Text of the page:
Migration Policy Practice is a bimonthly journal published jointly by the International Organization for Migration (IOM) and Eurasylum Ltd. It only contributes articles from, and is overseen by, senior officials in Government, EU and international organizations, as well as civil society worldwide, working in the field of migration policy.
This new issue of MPP covers a range of policy areas including border control and identity management in the Schengen area, issues of disaster preparedness, and migration and development. In addition, the lead article presents new data on the global scale of internal migration from the Gallup World Poll 2011–2012.
The first article, by Neli Esipova, Julie Ray and Anita Pugliese, from Gallup, shows that 8 per cent of adults have moved within their countries in the past five years. Gallup estimates that 381 million adults worldwide can be counted as internal migrants during this period. Cross-national comparisons of internal migration are relatively rare, because countries often use different definitions for internal migration, and data quality in developing countries tends to be poor.
The second article, by Peter Graham, looks at emerging methods of controlling people travelling into and out of the Schengen area, and at ways in which technology can alter existing identity management solutions.
The third article, by Howard Duncan, examines the situation of foreign nationals in large-scale disasters by looking at the case of the 2011 Tohoku earthquake in Japan. The article explains that there are many factors that determine the choice of foreign nationals to stay or leave and that disaster planning needs to take account of the situation of large foreign national populations, not only with respect to their needs in emergencies, but also with regard to their ability to contribute to the response.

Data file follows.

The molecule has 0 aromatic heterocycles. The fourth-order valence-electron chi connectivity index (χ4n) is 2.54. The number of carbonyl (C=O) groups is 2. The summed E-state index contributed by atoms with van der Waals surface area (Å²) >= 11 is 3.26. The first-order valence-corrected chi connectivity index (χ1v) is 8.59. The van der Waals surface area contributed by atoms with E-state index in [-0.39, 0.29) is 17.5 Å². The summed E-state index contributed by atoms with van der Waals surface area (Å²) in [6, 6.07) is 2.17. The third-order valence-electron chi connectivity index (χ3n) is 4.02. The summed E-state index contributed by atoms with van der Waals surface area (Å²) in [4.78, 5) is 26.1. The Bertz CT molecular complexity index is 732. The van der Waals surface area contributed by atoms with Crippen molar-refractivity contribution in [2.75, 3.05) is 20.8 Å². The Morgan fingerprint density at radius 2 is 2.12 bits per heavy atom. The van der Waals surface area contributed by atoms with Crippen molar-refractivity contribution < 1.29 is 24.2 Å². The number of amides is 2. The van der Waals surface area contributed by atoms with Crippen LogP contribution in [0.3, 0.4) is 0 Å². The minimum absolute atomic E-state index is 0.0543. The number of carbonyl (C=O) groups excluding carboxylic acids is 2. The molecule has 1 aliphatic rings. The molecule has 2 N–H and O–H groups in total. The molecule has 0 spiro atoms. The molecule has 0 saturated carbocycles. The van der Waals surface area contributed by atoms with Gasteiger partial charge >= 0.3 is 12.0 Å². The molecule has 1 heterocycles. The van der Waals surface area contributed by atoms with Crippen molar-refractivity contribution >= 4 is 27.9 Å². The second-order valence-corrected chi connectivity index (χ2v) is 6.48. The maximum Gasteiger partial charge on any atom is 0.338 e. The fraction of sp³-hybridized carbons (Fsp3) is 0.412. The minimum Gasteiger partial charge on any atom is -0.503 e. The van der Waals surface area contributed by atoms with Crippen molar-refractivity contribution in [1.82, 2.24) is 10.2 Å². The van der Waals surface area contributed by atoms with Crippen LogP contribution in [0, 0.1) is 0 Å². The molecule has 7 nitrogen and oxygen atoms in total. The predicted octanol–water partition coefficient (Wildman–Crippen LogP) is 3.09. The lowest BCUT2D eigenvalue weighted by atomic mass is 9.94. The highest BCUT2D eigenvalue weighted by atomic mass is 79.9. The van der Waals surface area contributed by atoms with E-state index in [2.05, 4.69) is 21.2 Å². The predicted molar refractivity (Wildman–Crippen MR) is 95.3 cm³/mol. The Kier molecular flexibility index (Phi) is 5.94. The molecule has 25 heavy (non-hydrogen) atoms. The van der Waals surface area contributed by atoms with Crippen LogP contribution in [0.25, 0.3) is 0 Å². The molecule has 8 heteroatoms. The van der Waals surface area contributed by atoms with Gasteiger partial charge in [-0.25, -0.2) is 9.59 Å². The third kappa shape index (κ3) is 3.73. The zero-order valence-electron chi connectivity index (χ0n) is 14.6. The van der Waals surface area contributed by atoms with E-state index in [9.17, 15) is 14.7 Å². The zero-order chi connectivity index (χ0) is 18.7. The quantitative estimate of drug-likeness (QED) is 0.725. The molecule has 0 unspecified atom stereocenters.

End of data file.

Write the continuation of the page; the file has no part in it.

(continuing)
The fourth article, by Andrea Riester, looks into the challenges facing migration experts when discussing, with development experts, and the importance of taking migration issues into account when planning development interventions. The article examines, in particular, some of the common perceptions of migration by development stakeholders and suggests ways to address these perceptions and to move forward in integrating migration into international cooperation.
The fifth article, by Davide Mosca, Barbara Rijks and Caroline Schultz, examines current gaps and good practices in ensuring social protection in health for migrant workers. The article argues, in particular, that as both migration and health are enablers for development, health should be discussed in important migration and development debates such as the Global Forum on Migration and Development (GFMD) and the High Level Dialogue on International Migration and Development (HLD).
The last article offers a short interview of Khalid Malik, Director of the Human Development Report Office in UNDP, on the Key findings of the Human Development Report 2013 in the field of migration.